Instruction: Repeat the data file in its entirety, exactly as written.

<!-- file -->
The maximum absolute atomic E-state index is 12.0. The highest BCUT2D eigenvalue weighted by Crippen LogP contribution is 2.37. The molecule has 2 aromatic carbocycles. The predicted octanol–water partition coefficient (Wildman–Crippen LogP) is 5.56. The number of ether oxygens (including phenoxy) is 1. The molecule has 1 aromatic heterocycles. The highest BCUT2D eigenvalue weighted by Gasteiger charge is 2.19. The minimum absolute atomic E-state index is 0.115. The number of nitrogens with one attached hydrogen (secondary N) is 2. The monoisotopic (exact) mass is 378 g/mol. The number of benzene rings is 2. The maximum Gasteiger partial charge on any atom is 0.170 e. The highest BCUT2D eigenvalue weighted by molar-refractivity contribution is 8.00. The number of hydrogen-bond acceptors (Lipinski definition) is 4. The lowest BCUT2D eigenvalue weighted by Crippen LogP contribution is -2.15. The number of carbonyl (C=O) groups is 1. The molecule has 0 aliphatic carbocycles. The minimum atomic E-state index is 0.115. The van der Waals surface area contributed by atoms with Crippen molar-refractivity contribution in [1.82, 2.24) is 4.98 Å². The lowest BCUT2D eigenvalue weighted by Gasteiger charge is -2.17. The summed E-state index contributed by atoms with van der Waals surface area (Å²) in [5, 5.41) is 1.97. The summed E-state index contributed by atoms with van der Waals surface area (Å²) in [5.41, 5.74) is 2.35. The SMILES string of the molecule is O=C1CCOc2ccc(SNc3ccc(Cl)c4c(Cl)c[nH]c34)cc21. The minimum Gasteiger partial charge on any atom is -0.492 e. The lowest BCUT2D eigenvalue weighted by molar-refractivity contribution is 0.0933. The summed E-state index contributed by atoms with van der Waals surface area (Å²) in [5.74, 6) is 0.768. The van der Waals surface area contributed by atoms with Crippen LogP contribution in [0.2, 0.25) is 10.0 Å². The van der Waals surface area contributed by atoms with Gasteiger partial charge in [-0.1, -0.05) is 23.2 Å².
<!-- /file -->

The maximum absolute atomic E-state index is 12.0. The highest BCUT2D eigenvalue weighted by Crippen LogP contribution is 2.37. The molecule has 2 aromatic carbocycles. The predicted octanol–water partition coefficient (Wildman–Crippen LogP) is 5.56. The number of ether oxygens (including phenoxy) is 1. The molecule has 1 aromatic heterocycles. The highest BCUT2D eigenvalue weighted by Gasteiger charge is 2.19. The minimum absolute atomic E-state index is 0.115. The number of nitrogens with one attached hydrogen (secondary N) is 2. The monoisotopic (exact) mass is 378 g/mol. The number of benzene rings is 2. The maximum Gasteiger partial charge on any atom is 0.170 e. The highest BCUT2D eigenvalue weighted by molar-refractivity contribution is 8.00. The number of hydrogen-bond acceptors (Lipinski definition) is 4. The lowest BCUT2D eigenvalue weighted by Crippen LogP contribution is -2.15. The number of carbonyl (C=O) groups is 1. The molecule has 0 aliphatic carbocycles. The minimum atomic E-state index is 0.115. The van der Waals surface area contributed by atoms with Crippen molar-refractivity contribution in [1.82, 2.24) is 4.98 Å². The lowest BCUT2D eigenvalue weighted by Gasteiger charge is -2.17. The summed E-state index contributed by atoms with van der Waals surface area (Å²) in [5, 5.41) is 1.97. The summed E-state index contributed by atoms with van der Waals surface area (Å²) in [5.41, 5.74) is 2.35. The SMILES string of the molecule is O=C1CCOc2ccc(SNc3ccc(Cl)c4c(Cl)c[nH]c34)cc21. The minimum Gasteiger partial charge on any atom is -0.492 e. The lowest BCUT2D eigenvalue weighted by molar-refractivity contribution is 0.0933. The summed E-state index contributed by atoms with van der Waals surface area (Å²) in [5.74, 6) is 0.768. The van der Waals surface area contributed by atoms with Crippen LogP contribution in [0.2, 0.25) is 10.0 Å². The van der Waals surface area contributed by atoms with Gasteiger partial charge in [-0.1, -0.05) is 23.2 Å².